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New £2.5 million project launched to restore fragile marine habitats

Natural England’s ‘Recreation ReMEDIES’ project was launched yesterday with £2.5 million of funding.

The future of England’s most important underwater habitats yesterday (29 January) received an important boost after a marine restoration project received £2.5 million funding.

The LIFE Recreation ReMEDIES project, led by Natural England, will protect seagrass meadows - a critically endangered EU red listed habitat which are easily damaged and slow to recover. They are threatened by anchoring, mooring and launching of recreational boats, as well as trampling from walkers and bait collectors. The project will provide environmentally friendly moorings, voluntary codes, targeted training and habitat restoration, in five areas across southern England.

Seagrass meadows stabilise the seabed, clean surrounding seawater and absorb carbon, helping to prevent climate change. It has been estimated that seagrass around our shores can absorb and store at least as much carbon per hectare as trees in UK woodland. These plants are havens for many marine animals including rare seahorses, stalked jellyfish, and rare seaweeds. These habitats are also perfect for fish nurseries, including commercially valuable flatfish such as plaice and flounder.

The five Marine Protected Areas, set to benefit from the funded project are: the Isles of Scilly, Fal & Helford, Plymouth Sound & Estuaries, Solent Maritime and Essex Estuaries Special Areas of Conservation.

Natural England Interim Chief Executive Marian Spain yesterday said:

We want to make sure that everyone can enjoy England’s rich coastal landscapes, and this £2.5 million funding boost will help protect and restore critically endangered species and habitats as well as tackling climate change.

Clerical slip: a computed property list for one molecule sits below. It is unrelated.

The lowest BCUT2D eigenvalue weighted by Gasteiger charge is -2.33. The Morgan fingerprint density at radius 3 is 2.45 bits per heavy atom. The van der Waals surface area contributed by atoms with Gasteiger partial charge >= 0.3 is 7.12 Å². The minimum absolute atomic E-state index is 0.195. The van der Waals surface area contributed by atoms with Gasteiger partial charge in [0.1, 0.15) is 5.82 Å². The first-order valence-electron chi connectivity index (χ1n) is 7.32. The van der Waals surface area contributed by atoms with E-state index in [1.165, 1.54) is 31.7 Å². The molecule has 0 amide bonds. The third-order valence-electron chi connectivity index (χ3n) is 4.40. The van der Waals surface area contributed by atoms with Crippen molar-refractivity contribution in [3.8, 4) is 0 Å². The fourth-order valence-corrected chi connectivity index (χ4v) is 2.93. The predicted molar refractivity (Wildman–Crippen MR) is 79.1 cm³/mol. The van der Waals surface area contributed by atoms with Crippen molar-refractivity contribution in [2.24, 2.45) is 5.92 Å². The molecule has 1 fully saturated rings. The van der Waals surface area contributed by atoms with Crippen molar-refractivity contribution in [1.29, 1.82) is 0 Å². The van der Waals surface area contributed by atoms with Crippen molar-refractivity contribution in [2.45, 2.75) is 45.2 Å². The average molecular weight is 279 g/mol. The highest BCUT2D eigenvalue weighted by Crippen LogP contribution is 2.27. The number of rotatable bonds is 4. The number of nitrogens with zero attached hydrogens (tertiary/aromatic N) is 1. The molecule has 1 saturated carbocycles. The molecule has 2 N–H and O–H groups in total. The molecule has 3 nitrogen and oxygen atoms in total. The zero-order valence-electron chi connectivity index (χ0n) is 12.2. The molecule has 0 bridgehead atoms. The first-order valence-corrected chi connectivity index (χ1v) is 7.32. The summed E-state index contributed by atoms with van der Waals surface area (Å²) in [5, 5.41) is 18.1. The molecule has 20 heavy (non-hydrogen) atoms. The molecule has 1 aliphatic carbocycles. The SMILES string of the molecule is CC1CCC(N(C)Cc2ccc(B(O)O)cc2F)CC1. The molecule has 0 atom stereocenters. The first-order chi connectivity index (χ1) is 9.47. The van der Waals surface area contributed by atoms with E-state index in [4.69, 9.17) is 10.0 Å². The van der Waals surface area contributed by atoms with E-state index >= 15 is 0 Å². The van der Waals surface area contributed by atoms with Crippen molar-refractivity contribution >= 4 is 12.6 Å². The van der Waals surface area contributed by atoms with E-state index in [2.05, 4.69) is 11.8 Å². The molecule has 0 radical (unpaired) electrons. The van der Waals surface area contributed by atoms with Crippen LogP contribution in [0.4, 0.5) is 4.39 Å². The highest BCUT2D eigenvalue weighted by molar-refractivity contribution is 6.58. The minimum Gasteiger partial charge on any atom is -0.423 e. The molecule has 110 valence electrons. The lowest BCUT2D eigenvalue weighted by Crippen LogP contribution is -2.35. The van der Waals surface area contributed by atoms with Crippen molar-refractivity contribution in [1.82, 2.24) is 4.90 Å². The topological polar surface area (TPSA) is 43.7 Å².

This project is a win-win-win for the planet, for people who use the sea and for the marine environment by protecting the delicate sea bed and restoring sea grass meadow, a vital carbon sink, as well as providing new places for boats to moor.

The scheme has been awarded £1.5 million from the EU’s LIFE fund and is the result of more than 12 months of working together with several partner organisations including the Ocean Conservation Trust, Marine Conservation Society, Royal Yachting Association and Plymouth City Council. The other £1 million has been match funded from Natural England and the other partner organisations.

The project, running from July 2019 to October 2023, will be publicly launched at a project workshop at the National Marine Aquarium in Plymouth tomorrow (30 January) looking at Advanced Mooring Systems that are more gentle on delicate underwater habitats, building on previous wildlife friendly mooring workshops run by the Royal Yachting Association.

The techniques and evidence drawn from Recreation ReMEDIES will be evaluated to measure the conservation benefit and assess how it could be repeated across Europe.

The programme will directly train nearly 2,000 recreational users, helping to:

  • collect seed and replant seagrass (a first for England at this scale);
  • inspire better care of the seagrass beds by recreational boat users;